DHCA requires cannulation to facilitate cardiopulmonary bypass, including adequate venous drainage and arterial return. Cannulation is thus most often extra-mediastinal including femoral and/or jugular access for venous drainage and femoral, axillary, or distal aortic cannulation for arterial inflow, depending on aneurysmal extent. As CPB demands a high degree of systemic anticoagulation, most surgical dissection to facilitate repair is completed prior to cannulation to avoid unnecessary blood loss. Once surgical exposure is obtained or the limit to which dissection can be safely performed without cardiovascular support, heparin is systemically administered, and the patient is cannulated; when placing venous cannulas from the femoral vein, transesophageal echocardiography is often helpful in confirming adequate right atrial placement to provide maximum drainage[19]. Additional strategies to maximize venous drainage include concomitant jugular vein cannulation with a Y-connection, as well as utilization of vacuum-assisted venous drainage. Adequate venous output to the pump is a crucial consideration for aneurysm repair with CPB and DHCA, as inadequate drainage will yield suboptimal pump flows, leading to slower, incomplete systemic blood cooling, and once cardiac fibrillation occurs, inadequate cardiac drainage may precipitate distention as the heart can no longer eject.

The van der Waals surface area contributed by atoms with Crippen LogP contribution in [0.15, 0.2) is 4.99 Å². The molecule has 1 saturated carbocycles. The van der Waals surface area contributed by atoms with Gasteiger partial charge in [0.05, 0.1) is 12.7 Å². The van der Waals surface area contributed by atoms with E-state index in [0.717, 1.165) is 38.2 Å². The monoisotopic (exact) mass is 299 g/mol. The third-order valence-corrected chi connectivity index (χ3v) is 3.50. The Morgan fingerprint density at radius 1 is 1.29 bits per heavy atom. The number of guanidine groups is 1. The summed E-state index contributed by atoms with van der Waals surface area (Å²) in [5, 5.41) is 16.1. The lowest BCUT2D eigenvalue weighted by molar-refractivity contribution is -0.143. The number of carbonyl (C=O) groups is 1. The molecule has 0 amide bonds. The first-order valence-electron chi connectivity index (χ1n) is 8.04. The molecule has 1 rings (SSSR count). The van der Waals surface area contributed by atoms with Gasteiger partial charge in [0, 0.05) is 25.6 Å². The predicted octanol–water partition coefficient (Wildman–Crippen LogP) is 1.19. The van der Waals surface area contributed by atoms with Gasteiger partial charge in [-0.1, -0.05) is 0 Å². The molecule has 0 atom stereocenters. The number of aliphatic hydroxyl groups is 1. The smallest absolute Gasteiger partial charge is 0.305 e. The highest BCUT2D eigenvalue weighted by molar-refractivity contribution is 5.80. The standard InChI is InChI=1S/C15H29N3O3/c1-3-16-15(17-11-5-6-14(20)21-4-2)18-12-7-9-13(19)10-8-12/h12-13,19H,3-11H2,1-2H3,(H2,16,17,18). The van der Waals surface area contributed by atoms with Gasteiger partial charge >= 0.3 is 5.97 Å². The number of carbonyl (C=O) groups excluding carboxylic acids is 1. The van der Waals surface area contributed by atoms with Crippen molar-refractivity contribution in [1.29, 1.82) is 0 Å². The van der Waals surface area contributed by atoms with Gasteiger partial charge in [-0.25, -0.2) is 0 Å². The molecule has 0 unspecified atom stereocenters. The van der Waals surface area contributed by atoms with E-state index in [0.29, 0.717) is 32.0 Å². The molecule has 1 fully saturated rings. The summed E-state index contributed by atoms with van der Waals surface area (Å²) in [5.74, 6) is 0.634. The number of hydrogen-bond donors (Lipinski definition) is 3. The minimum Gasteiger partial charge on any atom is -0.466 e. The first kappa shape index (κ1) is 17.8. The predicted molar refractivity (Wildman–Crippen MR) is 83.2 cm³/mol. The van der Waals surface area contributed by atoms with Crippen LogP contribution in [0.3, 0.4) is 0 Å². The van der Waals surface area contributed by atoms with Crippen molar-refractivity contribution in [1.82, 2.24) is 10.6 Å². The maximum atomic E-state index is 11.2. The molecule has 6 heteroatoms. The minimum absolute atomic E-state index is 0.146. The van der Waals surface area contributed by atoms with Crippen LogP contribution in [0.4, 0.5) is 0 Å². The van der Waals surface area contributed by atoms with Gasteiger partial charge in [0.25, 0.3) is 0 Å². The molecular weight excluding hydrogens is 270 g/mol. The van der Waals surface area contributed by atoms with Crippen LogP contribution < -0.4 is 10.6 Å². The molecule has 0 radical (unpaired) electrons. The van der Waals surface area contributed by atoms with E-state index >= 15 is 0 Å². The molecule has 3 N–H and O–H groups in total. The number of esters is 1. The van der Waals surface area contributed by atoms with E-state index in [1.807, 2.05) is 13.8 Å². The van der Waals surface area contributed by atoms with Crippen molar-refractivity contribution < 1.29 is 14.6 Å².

A technical point worth further discussion is the specific conduct of peripheral CPB during the period of cooling and subsequent circulatory arrest. Flows equal or greater than 2 to 2.2 L/min/m2 are minimally sufficient to facilitate efficient cooling and subsequent rewarming[20]. Once CPB is established, cooling is initiated and generally requires at least 30 min[21]. During this period of cooling, the patient is fully heparinized and on cardiopulmonary bypass; the heart is emptied as much as possible by the venous cannula. During cooling and re-warming, the temperature gradient of blood coming from and returning to the patient during cooling is limited to 10 degrees Celsius to prevent generation of gaseous emboli. The duration of cooling should be at least thirty minutes or longer to minimize the effect of temperature alterations of tissue function[22,23].